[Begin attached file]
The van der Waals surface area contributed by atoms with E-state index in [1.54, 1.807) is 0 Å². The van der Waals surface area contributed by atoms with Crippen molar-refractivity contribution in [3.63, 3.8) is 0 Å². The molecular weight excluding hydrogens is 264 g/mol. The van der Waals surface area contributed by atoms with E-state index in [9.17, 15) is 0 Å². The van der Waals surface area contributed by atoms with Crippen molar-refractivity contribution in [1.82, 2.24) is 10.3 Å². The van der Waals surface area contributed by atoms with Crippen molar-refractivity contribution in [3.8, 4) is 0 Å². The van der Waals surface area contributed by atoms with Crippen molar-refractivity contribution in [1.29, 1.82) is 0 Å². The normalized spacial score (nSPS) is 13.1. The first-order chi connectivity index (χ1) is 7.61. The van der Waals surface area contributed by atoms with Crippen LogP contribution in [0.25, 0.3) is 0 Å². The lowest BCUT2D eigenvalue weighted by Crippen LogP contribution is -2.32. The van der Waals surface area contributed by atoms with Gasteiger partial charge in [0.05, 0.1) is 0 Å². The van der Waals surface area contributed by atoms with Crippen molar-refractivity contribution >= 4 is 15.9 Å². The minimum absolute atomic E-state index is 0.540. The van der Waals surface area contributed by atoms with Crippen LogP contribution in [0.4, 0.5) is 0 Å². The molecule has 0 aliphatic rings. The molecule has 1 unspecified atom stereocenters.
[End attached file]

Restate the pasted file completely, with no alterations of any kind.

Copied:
The van der Waals surface area contributed by atoms with E-state index in [1.54, 1.807) is 0 Å². The van der Waals surface area contributed by atoms with Crippen molar-refractivity contribution in [3.63, 3.8) is 0 Å². The molecular weight excluding hydrogens is 264 g/mol. The van der Waals surface area contributed by atoms with E-state index in [9.17, 15) is 0 Å². The van der Waals surface area contributed by atoms with Crippen molar-refractivity contribution in [1.82, 2.24) is 10.3 Å². The van der Waals surface area contributed by atoms with Crippen molar-refractivity contribution in [3.8, 4) is 0 Å². The van der Waals surface area contributed by atoms with Crippen molar-refractivity contribution in [1.29, 1.82) is 0 Å². The normalized spacial score (nSPS) is 13.1. The first-order chi connectivity index (χ1) is 7.61. The van der Waals surface area contributed by atoms with Crippen LogP contribution in [0.25, 0.3) is 0 Å². The lowest BCUT2D eigenvalue weighted by Crippen LogP contribution is -2.32. The van der Waals surface area contributed by atoms with Gasteiger partial charge in [0.05, 0.1) is 0 Å². The van der Waals surface area contributed by atoms with Crippen molar-refractivity contribution >= 4 is 15.9 Å². The minimum absolute atomic E-state index is 0.540. The van der Waals surface area contributed by atoms with Crippen LogP contribution in [0.4, 0.5) is 0 Å². The molecule has 0 aliphatic rings. The molecule has 1 unspecified atom stereocenters.